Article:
Tubman $20 Federal Reserve note’s future still uncertain

Even if it is approved, it could be 2026 before any are released into circulation
By , Special to Coin World
Published : 04/28/18
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The week of April 15 was the second anniversary of the announcement by the Obama administration’s Treasury Secretary, Jack Lew, that Harriet Tubman would replace Andrew Jackson on the face of a revised $20 bill. Lew also announced that the $5 and $10 notes would also be revised to pay homage to icons of the women’s rights and civil rights movements. Lew said that the first of the new notes would make their appearance in 2020 on the centennial of women gaining the right to vote.

What happened? Since then, references to the revisions have been scrubbed clean from government websites with remarkable efficiency. Lew’s successor, Steven Mnuchin, told CNN last year, “It’s not something that I’m focused on at the moment,” and his boss, Donald Trump, has expressed an affinity for Andrew Jackson, even featuring his portrait in the Oval Office. Trump has in the past called the Tubman decision an act of political correctness, and suggested that Tubman be placed on the $2 bill instead. That denomination depicts the third president and author of the Declaration of Independence, Thomas Jefferson.


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The announcement anniversary received little attention in mass media save for the Daily Beast news and opinion website, where Elisha Brown brought this information to the attention of her readers on April 19. Brown said that the Bureau of Engraving and Printing told her that “the redesigns have not been finalized or approved for circulation. The next note set to be released is the $10 bill, and the redesign won’t enter circulation until 2026.”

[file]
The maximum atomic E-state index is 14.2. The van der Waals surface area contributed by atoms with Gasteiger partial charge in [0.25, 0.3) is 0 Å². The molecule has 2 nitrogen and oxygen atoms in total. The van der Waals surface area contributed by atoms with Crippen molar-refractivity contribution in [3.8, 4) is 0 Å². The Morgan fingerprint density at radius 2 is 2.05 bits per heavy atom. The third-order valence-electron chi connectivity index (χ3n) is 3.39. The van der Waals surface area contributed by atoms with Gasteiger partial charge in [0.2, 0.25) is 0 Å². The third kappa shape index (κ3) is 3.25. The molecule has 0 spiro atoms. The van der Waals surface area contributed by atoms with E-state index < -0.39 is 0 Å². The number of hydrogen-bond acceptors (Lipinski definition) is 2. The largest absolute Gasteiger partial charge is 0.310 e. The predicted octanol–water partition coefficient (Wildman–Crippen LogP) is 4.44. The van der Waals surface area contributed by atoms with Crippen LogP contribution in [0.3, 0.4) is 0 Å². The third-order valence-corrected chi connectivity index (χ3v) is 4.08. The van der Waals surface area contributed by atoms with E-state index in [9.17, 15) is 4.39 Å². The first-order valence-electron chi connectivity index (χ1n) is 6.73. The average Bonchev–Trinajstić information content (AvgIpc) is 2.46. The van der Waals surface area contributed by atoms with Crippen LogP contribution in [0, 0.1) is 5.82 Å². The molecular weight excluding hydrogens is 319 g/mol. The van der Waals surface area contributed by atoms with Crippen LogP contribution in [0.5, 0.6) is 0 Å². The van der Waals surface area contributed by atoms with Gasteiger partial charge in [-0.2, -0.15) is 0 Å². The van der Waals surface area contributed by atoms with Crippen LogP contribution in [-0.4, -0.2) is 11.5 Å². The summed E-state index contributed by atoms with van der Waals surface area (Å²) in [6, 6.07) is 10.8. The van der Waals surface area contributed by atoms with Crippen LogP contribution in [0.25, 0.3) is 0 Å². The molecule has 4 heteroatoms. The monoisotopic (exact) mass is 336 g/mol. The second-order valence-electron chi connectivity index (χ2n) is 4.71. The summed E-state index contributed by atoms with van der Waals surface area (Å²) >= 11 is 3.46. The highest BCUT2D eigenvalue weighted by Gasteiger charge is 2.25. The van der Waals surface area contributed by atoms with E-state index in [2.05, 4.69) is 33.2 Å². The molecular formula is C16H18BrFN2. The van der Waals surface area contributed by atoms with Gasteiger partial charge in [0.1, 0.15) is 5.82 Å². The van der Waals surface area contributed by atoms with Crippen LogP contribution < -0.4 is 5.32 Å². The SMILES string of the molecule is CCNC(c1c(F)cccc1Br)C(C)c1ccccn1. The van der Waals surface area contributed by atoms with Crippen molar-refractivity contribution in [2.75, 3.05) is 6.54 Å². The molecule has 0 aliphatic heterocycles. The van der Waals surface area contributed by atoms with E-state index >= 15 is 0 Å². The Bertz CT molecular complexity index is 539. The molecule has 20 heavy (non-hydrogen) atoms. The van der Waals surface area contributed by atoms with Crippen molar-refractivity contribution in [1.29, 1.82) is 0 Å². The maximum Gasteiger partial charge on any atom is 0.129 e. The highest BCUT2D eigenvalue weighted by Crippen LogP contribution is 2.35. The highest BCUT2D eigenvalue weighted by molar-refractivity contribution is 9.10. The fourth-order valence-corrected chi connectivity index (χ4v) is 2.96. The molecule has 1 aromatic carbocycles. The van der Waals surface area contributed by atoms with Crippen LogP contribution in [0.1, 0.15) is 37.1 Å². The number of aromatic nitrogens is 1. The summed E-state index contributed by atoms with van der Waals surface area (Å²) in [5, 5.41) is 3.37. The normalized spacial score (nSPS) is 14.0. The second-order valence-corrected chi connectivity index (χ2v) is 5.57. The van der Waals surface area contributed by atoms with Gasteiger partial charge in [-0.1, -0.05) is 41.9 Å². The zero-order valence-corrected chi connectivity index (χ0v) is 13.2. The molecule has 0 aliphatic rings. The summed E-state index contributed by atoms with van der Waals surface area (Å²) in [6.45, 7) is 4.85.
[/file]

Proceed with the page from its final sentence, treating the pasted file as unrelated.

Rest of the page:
Given that the Bureau of Engraving and Printing told Coin World in August 2017 that work was continuing on the development of the advanced security elements that are the reason for currency redesign, for some it seems incomprehensible that it will take the United States almost another decade to accomplish what the European Union and most major countries do in a fraction of that time.

The Beast confirmed that the current issue plan is from the Treasury Department’s Advanced Counterfeit Deterrence Steering Committee, and that a new $10 bill will come out first, followed by the $50 bill, and then the $20 note. A spokesperson told Brown that the fight against counterfeiting could push the release dates back even further. That means, Brown says, “The public may not see the Tubman $20 bill until years, even decades after the original 2020 design release date.”

The new $10 note is expected to have some sort of tactile feature intended to enable the visually impaired to determine the note’s denomination. 

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